‘Brainy’ democrat backs international standards

The chairman of the US House financial services committee has introduced a
British-model bill which will require public companies to include in their
annual proxies a non-binding shareholder vote on their executive pay plans.

Barney Frank, the man who oversees
the SEC – voted by Washingtonian magazine
as Congress’s ‘brainiest’ member – is likely to discuss the subject today at the
annual meeting of the Council of Institutional Investors, the leading US
shareholder rights group.

‘This is one area where we want to emulate the British model that my
corporate friends are less enthusiastic about,’ Frank told the
FT in an

Frank also put his weight behind efforts to bring US accounting and auditing
standards in line with international standards and is also sympathetic to ease
the burden of Sarbanes-Oxley, with a proposal last week to exempt banks from
s404 provisions because they are subject to similar requirements under earlier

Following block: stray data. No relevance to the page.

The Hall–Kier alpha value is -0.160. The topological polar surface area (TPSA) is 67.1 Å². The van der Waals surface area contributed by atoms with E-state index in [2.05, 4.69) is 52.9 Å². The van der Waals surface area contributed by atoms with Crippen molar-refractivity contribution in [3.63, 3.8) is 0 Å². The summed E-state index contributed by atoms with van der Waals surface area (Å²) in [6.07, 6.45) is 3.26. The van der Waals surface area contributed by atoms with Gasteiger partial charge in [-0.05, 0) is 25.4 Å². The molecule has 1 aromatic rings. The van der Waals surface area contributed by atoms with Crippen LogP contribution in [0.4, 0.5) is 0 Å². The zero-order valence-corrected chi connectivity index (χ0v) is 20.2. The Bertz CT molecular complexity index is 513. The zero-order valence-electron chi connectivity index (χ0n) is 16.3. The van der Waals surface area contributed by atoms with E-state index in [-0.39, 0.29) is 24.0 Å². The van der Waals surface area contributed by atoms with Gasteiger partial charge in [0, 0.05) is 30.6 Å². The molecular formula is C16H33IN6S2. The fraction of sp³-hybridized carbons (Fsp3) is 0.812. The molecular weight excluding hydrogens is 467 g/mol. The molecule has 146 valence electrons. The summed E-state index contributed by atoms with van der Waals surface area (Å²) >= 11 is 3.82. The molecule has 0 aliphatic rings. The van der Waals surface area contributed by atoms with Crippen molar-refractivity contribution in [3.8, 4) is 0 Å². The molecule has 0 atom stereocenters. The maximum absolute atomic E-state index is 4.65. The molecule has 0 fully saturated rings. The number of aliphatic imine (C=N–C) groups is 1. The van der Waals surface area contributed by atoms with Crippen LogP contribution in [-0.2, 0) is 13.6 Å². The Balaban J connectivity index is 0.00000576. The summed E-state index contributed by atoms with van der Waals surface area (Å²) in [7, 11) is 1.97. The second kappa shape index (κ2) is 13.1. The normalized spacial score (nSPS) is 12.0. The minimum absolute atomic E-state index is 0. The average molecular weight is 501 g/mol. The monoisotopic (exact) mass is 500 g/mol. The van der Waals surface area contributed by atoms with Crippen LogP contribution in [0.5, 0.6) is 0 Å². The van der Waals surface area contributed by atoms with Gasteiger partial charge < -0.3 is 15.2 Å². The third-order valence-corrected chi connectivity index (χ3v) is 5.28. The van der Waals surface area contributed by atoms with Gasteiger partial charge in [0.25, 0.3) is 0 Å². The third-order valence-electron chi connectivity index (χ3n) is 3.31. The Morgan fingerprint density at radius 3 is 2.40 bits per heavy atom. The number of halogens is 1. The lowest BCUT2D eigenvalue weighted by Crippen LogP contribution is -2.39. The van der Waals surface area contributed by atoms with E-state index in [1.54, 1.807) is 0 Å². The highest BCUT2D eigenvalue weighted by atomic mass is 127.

In an interview with the FT, Frank said he did however believe that
regulators were not being credited for their recent revisions of Sarbox, which
make it easier for companies to apply the contentious section relating to
internal controls.

Further reading:

Rep. Frank dismisses fear of IPO flight to UK

SEC chairman Cox defends Sarbox

SEC mulls IFRS for non-US firms

He referred to fears of a shift of investment to London at the expense of New
York as ‘overblown.’

‘I think the notion that America is terrible and England is wonderful and
everyone is going there is wrong. People in the corporate community don’t appear
to be able to take “yes” for an answer. [Regulators] are in the process now of
downscaling [Sarbox] and in a few months it won’t be as much of an issue.’

He said the US must adapt regulation of take account of global competition
for capital as physical boundaries are eliminated by technology.

‘Nation-based securities regulation has been outstripped by globalisation.
The fact that Chinese banks decide to do their IPOs in Asia does not seem to me
to be a weakness in the American capital markets. We [in the US] have a national
system of securities regulation in an increasingly transnational world.’

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